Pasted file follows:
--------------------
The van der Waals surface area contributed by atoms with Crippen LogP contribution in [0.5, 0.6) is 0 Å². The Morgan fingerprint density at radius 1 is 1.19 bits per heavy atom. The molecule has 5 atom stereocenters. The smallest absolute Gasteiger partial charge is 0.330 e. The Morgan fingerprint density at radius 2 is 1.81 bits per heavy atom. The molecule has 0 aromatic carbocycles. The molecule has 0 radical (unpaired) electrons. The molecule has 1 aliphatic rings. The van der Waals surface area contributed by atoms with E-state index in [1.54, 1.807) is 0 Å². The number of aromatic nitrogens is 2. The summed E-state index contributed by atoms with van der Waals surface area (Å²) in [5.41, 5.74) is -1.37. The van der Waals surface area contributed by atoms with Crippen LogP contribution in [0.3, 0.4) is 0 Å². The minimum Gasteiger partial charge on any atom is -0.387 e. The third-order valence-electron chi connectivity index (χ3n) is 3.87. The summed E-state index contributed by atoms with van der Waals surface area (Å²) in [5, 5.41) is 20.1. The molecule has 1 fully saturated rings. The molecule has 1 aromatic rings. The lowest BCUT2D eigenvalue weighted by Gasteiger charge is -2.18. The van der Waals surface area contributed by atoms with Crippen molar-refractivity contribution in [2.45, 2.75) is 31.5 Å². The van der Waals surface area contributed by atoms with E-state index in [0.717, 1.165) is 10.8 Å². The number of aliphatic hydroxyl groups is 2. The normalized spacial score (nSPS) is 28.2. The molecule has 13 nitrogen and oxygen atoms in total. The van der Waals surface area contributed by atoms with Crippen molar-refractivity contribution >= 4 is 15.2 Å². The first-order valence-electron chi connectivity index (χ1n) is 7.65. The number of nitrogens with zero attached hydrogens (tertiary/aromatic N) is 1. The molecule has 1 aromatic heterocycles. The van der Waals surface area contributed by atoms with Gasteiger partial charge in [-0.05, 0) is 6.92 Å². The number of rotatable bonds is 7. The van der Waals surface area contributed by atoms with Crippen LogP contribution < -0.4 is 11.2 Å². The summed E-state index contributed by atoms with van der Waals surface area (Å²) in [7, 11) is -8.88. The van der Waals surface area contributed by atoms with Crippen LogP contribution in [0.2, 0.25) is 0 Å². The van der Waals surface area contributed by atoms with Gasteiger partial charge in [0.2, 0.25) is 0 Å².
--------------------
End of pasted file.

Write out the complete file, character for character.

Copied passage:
The van der Waals surface area contributed by atoms with Crippen LogP contribution in [0.5, 0.6) is 0 Å². The Morgan fingerprint density at radius 1 is 1.19 bits per heavy atom. The molecule has 5 atom stereocenters. The smallest absolute Gasteiger partial charge is 0.330 e. The Morgan fingerprint density at radius 2 is 1.81 bits per heavy atom. The molecule has 0 aromatic carbocycles. The molecule has 0 radical (unpaired) electrons. The molecule has 1 aliphatic rings. The van der Waals surface area contributed by atoms with E-state index in [1.54, 1.807) is 0 Å². The number of aromatic nitrogens is 2. The summed E-state index contributed by atoms with van der Waals surface area (Å²) in [5.41, 5.74) is -1.37. The van der Waals surface area contributed by atoms with Crippen LogP contribution in [0.3, 0.4) is 0 Å². The minimum Gasteiger partial charge on any atom is -0.387 e. The third-order valence-electron chi connectivity index (χ3n) is 3.87. The summed E-state index contributed by atoms with van der Waals surface area (Å²) in [5, 5.41) is 20.1. The molecule has 1 fully saturated rings. The molecule has 1 aromatic rings. The lowest BCUT2D eigenvalue weighted by Gasteiger charge is -2.18. The van der Waals surface area contributed by atoms with Crippen molar-refractivity contribution in [2.45, 2.75) is 31.5 Å². The van der Waals surface area contributed by atoms with E-state index in [0.717, 1.165) is 10.8 Å². The number of aliphatic hydroxyl groups is 2. The normalized spacial score (nSPS) is 28.2. The molecule has 13 nitrogen and oxygen atoms in total. The van der Waals surface area contributed by atoms with Crippen molar-refractivity contribution >= 4 is 15.2 Å². The first-order valence-electron chi connectivity index (χ1n) is 7.65. The number of nitrogens with zero attached hydrogens (tertiary/aromatic N) is 1. The molecule has 1 aromatic heterocycles. The van der Waals surface area contributed by atoms with Gasteiger partial charge in [-0.05, 0) is 6.92 Å². The number of rotatable bonds is 7. The van der Waals surface area contributed by atoms with Crippen LogP contribution < -0.4 is 11.2 Å². The summed E-state index contributed by atoms with van der Waals surface area (Å²) in [7, 11) is -8.88. The van der Waals surface area contributed by atoms with Crippen LogP contribution in [0.2, 0.25) is 0 Å². The van der Waals surface area contributed by atoms with Gasteiger partial charge in [0.2, 0.25) is 0 Å².